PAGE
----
Could a blood test help predict the development of Alzheimer's?
Scientists at the Washington University used mass spectrometry to measure amounts of two types of amyloid beta in the blood: amyloid beta 40 and 42.
They found the ratio of these types in the blood goes down as the amount of the substance in the brain increases. The new test may be able to warn of amyloid deposits forming years before they can be identified by PET scans.
When combined with risk factor evaluation, the test is said to have a 94 percent accuracy. It is hoped that early detection will allow people to take action to slow down disease progression.
The findings have been published in Neurology.
Alzheimer's: Common gene explains why some drugs fail
Recent research shows that a certain gene may explain why some Alzheimer’s drugs work in certain people but may fail in others.
The gene is called CHRFAM7A, and it is specific to humans, though only 75% of people have it. It is a fusion gene, a fusion between a gene that encodes a receptor for the neurotransmitter acetylcholine, and a type of enzyme called a kinase. Acetylcholine plays a key role in memory and learning, and researchers have long linked it with the development of Alzheimer’s.
Further research is needed to understand this concept, but researchers hope this can help pave the way to more personalized approach toward treating Alzheimer’s. The findings were presented at the Alzheimer’s Association International Conference, which took place in Los Angeles, CA.
A new study helps to explain why some Alzheimer’s drugs work in some people but not in others, and why some yet may succeed in animals but not in humans.
New clues on why women's Alzheimer's risk differs from men's
Researchers have found differences in how tau, a protein that forms tangles that destroy nerve cells, spreads in the brains of women compared to men.
Scientists at Vanderbilt University studied scans on 301 people with normal thinking skills and 161 others with mild impairment. They mapped the tau deposits and correlated them with nerve networks. It was found that tau networks in women with mild impairment were more spread out, suggesting that more areas of the brain were affected.
Further research is needed to understand the differences in disease progression among females and males. The study findings were presented this week at the Alzheimer’s Association International Conference in Los Angeles, California.
Two-thirds of Alzheimer’s cases in the United States are in women, and it’s not just because women live longer, experts say.
After multiple failures, Alzheimer's researchers turn their attention to inflammation
Researchers are beginning to focus their efforts on targeting brain inflammation in an effort to help treat Alzheimer’s. A recent article from NBC discusses these current efforts.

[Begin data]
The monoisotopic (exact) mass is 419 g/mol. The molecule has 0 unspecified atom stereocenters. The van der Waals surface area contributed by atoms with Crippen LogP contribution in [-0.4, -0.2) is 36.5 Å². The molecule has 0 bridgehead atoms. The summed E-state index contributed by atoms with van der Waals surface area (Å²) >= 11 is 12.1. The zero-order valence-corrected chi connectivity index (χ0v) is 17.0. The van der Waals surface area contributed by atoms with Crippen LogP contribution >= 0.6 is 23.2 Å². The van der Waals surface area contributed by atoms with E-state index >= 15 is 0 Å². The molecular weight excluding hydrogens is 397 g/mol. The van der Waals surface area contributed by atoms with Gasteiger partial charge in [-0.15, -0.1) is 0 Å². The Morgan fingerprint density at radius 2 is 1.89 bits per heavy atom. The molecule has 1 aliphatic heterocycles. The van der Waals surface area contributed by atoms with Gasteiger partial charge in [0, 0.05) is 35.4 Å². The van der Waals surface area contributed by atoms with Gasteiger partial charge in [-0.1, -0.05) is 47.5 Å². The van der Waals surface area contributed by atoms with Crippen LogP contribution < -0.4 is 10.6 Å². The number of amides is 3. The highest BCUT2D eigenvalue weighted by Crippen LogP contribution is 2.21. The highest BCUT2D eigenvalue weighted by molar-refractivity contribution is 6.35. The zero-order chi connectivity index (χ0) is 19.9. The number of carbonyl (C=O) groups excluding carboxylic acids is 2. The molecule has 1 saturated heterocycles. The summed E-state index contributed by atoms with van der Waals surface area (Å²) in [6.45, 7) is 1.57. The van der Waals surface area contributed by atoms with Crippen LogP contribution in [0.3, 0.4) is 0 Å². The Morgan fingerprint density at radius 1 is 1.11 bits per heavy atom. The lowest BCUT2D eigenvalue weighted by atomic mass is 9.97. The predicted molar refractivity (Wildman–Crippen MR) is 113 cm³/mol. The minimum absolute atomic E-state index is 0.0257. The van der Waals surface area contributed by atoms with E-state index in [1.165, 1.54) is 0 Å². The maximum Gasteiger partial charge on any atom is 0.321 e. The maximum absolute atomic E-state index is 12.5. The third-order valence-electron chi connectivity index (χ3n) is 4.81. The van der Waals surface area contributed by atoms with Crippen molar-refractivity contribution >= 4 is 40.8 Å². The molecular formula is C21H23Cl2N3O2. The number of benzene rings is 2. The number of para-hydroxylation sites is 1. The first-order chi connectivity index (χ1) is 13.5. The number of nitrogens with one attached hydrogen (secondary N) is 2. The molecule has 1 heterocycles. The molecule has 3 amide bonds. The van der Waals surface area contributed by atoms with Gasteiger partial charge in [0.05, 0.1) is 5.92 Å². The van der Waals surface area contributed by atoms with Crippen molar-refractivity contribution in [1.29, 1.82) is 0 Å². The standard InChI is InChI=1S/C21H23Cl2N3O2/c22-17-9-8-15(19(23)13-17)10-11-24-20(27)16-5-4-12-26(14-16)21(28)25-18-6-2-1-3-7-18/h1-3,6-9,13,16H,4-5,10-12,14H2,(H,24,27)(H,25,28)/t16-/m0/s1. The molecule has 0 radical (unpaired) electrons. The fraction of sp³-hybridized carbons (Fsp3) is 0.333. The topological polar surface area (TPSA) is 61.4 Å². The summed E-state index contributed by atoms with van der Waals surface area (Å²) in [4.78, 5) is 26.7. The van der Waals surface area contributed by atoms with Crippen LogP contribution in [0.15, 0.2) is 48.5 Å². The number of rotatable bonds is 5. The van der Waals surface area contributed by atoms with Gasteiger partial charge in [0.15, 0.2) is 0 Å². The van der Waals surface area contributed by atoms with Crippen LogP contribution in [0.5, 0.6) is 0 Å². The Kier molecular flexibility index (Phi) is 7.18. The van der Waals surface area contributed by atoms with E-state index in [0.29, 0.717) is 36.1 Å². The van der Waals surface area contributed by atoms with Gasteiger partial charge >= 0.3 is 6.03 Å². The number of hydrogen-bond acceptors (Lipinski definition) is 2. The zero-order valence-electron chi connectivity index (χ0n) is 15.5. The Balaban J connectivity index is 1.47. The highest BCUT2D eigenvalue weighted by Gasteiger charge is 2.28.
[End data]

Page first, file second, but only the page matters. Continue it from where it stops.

The past decade of Alzheimer’s disease research has been fraught with disappointment. But some scientists say they’re more hopeful than ever a cure will be found.
Hypertension treatment may slow down Alzheimer's progression
Results from a small study published in the journal Hypertension show that a drug used to treat hypertension may help to improve blood flow to the brain in patients with Alzheimer’s.
It is emphasized that more research is needed across larger groups and for longer periods of time to fully understand the potential benefits.
New research finds that nilvadipine, a drug doctors commonly use to treat high blood pressure, increases the blood flow to the brain’s hippocampus.
This Is A Major Misconception About Caring For Someone With Alzheimer's
A recent article from Women’s Health shares “12 Things No One Tells You About Alzheimer’s.”
Each one comes from either a medical professional or a caregiver, and ranges from the ability to still have meaningful relationships, to exercise, progression, and more.
What’s one thing you would add to the list? Share below!
So someone you love was diagnosed…now what?
Possible Alzheimer's prevention breakthrough reported
Researchers from the University of New Mexico are testing a possible vaccine they developed to help prevent Alzheimer’s disease.
The vaccine has been tested on groups of mice with Alzheimer’s. The vaccine targets pathological tau, a protein commonly found in the brains of Alzheimer’s patients. The vaccine appears to have cleared out the pathological tau in the mice tested.
More research is needed to continue developing the vaccine, in addition to human trials.
University of New Mexico researchers say they’ve apparently found way to prevent formation of brain protein instrumental in disease’s development
ALZHEIMER'S DISEASE FROM MY PERSPECTIVE | Marieta Kysel | TEDxYouth@ECP
Marieta is a 16-year-old who grew up in Morava and spent most of her early childhood with her grandmother. In her TED talk, Marieta discusses what her grandmother’s journey with Alzheimer’s has taught her.
Marieta is a 16-year-old ECP student who grew up in Morava and spent most of her early childhood in her grandmother’s company. When she was told her grandmot…